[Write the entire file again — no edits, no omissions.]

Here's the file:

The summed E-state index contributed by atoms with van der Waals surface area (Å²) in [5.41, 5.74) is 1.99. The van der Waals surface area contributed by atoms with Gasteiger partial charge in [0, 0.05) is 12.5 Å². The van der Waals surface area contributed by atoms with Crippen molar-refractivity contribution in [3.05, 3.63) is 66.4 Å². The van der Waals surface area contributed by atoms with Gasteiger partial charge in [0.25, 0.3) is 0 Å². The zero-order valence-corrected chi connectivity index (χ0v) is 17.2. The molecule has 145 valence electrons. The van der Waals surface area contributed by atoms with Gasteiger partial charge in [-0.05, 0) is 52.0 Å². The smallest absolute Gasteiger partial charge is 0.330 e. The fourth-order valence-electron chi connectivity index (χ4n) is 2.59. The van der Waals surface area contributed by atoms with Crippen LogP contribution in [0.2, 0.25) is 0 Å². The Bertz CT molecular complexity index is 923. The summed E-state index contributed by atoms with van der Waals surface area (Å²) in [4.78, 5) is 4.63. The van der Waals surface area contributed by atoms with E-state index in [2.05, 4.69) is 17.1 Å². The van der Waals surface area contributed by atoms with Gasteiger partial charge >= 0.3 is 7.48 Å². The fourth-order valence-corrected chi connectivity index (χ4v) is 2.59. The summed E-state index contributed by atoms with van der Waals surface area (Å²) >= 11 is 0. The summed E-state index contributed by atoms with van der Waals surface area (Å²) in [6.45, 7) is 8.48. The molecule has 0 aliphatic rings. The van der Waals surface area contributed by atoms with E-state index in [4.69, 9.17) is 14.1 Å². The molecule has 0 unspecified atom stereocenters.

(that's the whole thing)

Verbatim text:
The summed E-state index contributed by atoms with van der Waals surface area (Å²) in [5.41, 5.74) is 1.99. The van der Waals surface area contributed by atoms with Gasteiger partial charge in [0, 0.05) is 12.5 Å². The van der Waals surface area contributed by atoms with Crippen molar-refractivity contribution in [3.05, 3.63) is 66.4 Å². The van der Waals surface area contributed by atoms with Gasteiger partial charge in [0.25, 0.3) is 0 Å². The zero-order valence-corrected chi connectivity index (χ0v) is 17.2. The molecule has 145 valence electrons. The van der Waals surface area contributed by atoms with Gasteiger partial charge in [-0.05, 0) is 52.0 Å². The smallest absolute Gasteiger partial charge is 0.330 e. The fourth-order valence-electron chi connectivity index (χ4n) is 2.59. The van der Waals surface area contributed by atoms with Crippen LogP contribution in [0.2, 0.25) is 0 Å². The Bertz CT molecular complexity index is 923. The summed E-state index contributed by atoms with van der Waals surface area (Å²) in [4.78, 5) is 4.63. The van der Waals surface area contributed by atoms with E-state index in [2.05, 4.69) is 17.1 Å². The van der Waals surface area contributed by atoms with Gasteiger partial charge >= 0.3 is 7.48 Å². The fourth-order valence-corrected chi connectivity index (χ4v) is 2.59. The summed E-state index contributed by atoms with van der Waals surface area (Å²) >= 11 is 0. The summed E-state index contributed by atoms with van der Waals surface area (Å²) in [6.45, 7) is 8.48. The molecule has 0 aliphatic rings. The van der Waals surface area contributed by atoms with E-state index in [4.69, 9.17) is 14.1 Å². The molecule has 0 unspecified atom stereocenters.